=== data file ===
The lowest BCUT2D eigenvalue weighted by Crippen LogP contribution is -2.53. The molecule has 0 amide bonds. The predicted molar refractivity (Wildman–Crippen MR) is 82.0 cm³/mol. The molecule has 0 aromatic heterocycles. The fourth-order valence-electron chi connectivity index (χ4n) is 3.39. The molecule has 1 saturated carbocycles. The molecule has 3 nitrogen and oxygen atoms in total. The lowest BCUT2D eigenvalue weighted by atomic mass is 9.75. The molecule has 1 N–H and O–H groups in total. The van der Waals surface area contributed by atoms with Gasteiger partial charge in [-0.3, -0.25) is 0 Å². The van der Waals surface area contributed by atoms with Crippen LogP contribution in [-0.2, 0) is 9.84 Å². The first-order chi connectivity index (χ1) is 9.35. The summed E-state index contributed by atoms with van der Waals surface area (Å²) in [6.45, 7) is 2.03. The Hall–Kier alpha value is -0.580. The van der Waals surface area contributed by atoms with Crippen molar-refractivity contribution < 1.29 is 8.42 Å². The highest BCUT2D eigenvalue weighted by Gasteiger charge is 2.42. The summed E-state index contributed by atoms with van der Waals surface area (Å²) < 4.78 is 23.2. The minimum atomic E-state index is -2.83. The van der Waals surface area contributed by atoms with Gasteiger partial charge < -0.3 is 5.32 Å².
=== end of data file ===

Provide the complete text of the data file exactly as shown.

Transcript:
The lowest BCUT2D eigenvalue weighted by Crippen LogP contribution is -2.53. The molecule has 0 amide bonds. The predicted molar refractivity (Wildman–Crippen MR) is 82.0 cm³/mol. The molecule has 0 aromatic heterocycles. The fourth-order valence-electron chi connectivity index (χ4n) is 3.39. The molecule has 1 saturated carbocycles. The molecule has 3 nitrogen and oxygen atoms in total. The lowest BCUT2D eigenvalue weighted by atomic mass is 9.75. The molecule has 1 N–H and O–H groups in total. The van der Waals surface area contributed by atoms with Gasteiger partial charge in [-0.3, -0.25) is 0 Å². The van der Waals surface area contributed by atoms with Crippen LogP contribution in [-0.2, 0) is 9.84 Å². The first-order chi connectivity index (χ1) is 9.35. The summed E-state index contributed by atoms with van der Waals surface area (Å²) in [6.45, 7) is 2.03. The Hall–Kier alpha value is -0.580. The van der Waals surface area contributed by atoms with Crippen molar-refractivity contribution < 1.29 is 8.42 Å². The highest BCUT2D eigenvalue weighted by Gasteiger charge is 2.42. The summed E-state index contributed by atoms with van der Waals surface area (Å²) < 4.78 is 23.2. The minimum atomic E-state index is -2.83. The van der Waals surface area contributed by atoms with Gasteiger partial charge < -0.3 is 5.32 Å².